Gun squad arrests mostly Black Montrealers -- and many not for gun offences, prof finds
MONTREAL -- A unit created a year ago within the Montreal police was supposed to crack down on gun crime, but a Concordia professor says its track record show it’s doing anything but.
Professor Ted Rutland has written a new report about the arrests made by the 20-member anti-gun squad.
Many of the squad’s arrests so far were not for gun crimes at all, he found. Meanwhile three-quarters of the people arrested happen to be Black—leading Rutland to argue that the squad is a public relations exercise.
“In the fall…Montrealers were pressing the police to address racial profiling,” he said.
“And what did they do? They launch an operation that aggravates the very problems we criticized them for.”
Rutland is a supporter of the idea of defunding the police, meaning cutting drastically into the police force’s budget to distribute that money into other social services that could shore up public safety.
The squad’s work led to very few charges in gun crimes, which is little surprise, considering that few of its arrests were over gun offences.
“Very few people charged by the gun squad were charged with charges related to guns,” Rutland said. “The vast majority were charged with drugs.”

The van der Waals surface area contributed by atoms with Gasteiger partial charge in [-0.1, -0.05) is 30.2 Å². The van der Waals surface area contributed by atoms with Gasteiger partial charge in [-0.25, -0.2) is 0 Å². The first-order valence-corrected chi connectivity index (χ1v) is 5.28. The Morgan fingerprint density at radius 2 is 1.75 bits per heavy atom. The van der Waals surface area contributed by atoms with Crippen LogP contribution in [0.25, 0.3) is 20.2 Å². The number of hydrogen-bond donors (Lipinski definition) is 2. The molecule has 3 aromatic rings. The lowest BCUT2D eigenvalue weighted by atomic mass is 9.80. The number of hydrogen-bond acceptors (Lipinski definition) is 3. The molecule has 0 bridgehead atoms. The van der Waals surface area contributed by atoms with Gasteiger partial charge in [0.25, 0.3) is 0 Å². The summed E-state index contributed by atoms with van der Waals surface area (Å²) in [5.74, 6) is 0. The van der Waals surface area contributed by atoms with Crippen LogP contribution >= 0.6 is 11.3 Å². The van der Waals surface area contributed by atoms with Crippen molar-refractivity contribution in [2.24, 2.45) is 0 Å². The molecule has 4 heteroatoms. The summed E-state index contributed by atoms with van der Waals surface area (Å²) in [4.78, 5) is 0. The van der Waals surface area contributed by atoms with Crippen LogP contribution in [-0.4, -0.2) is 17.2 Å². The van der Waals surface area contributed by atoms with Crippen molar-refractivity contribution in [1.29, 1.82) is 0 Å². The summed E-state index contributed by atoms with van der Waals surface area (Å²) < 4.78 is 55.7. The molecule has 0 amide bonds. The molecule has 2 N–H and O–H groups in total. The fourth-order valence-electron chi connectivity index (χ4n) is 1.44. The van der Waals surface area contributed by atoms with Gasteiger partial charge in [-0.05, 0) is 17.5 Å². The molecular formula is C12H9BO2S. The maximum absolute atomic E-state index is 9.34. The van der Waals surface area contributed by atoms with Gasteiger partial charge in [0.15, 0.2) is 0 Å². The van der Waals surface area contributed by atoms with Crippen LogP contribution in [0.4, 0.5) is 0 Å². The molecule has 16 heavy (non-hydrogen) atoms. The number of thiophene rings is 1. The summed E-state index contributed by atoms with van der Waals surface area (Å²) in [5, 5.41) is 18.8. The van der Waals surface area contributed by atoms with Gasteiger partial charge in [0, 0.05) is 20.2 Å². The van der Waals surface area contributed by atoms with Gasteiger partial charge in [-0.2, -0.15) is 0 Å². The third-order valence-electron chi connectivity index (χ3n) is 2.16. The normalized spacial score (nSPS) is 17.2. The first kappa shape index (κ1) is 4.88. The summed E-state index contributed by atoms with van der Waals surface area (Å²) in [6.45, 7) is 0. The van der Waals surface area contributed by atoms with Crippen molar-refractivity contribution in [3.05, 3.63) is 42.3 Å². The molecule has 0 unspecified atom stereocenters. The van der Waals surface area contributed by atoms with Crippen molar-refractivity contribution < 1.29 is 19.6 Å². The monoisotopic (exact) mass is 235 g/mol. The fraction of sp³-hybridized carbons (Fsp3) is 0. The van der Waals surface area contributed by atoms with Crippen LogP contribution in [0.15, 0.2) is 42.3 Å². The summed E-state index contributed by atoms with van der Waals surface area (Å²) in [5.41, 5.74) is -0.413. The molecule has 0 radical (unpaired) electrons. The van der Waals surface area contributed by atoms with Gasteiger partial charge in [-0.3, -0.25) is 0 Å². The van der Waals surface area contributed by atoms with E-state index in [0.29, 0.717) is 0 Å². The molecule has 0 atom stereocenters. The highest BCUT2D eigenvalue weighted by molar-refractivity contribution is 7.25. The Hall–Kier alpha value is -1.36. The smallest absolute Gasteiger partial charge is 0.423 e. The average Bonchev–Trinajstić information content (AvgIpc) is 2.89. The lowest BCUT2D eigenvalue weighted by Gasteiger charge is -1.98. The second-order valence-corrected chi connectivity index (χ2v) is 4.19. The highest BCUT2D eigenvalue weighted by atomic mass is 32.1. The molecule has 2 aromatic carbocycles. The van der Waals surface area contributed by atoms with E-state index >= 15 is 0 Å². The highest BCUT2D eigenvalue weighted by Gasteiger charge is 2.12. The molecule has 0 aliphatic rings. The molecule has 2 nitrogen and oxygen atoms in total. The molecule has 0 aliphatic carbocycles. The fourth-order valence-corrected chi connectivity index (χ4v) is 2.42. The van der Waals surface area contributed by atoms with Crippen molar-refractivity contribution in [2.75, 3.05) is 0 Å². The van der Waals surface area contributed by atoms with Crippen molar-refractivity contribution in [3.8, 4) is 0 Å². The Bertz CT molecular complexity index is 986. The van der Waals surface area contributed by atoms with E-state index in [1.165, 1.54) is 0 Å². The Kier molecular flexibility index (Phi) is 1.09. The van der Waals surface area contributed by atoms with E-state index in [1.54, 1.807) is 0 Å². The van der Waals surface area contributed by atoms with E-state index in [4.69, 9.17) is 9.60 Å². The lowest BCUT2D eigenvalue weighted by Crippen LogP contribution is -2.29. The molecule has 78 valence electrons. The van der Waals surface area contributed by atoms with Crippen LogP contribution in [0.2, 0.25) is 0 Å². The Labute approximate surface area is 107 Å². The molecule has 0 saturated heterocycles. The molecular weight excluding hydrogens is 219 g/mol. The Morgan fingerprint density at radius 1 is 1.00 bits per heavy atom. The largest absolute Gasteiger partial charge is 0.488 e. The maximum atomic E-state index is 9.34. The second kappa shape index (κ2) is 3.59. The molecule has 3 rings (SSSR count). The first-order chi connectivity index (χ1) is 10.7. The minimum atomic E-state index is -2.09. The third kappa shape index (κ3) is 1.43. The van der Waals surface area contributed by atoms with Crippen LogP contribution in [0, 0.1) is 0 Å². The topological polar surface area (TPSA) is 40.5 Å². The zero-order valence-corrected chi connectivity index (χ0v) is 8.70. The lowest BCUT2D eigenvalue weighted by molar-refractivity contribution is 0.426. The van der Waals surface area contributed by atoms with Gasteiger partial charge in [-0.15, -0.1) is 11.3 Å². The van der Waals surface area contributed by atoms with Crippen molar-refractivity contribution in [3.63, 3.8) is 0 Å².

In a statement, Montreal police said it set up the squad "after a series of violent incidents involving firearms," and that the officers "always conduct their investigations and responses using proven methods, without discrimination and without racism."
The force said that the investigations the unit had begun were all sparked by "reports received from the public or from informants, and always on observable and verifiable facts."
The SPVM, it said, "conducts its investigations and operations with respect for the individual rights and freedoms of all, regardless of their real or perceived ethnocultural identity."
Since December 2019, it said the squad, which it has named "Quietude," has removed more than 30 guns from Montreal.
Alain Babineau, a former Mountie who now works at the group Centre for Research Action on Race Relations, says Montreal doesn’t have a lot of gun violence compared to Canada’s other major cities.
If a lot of arrests are not leading to charges, he said, that also suggests a potential “lack of evidence,” and says that Rutland’s work deserves a closer look to figure out exactly what’s going on at the squad.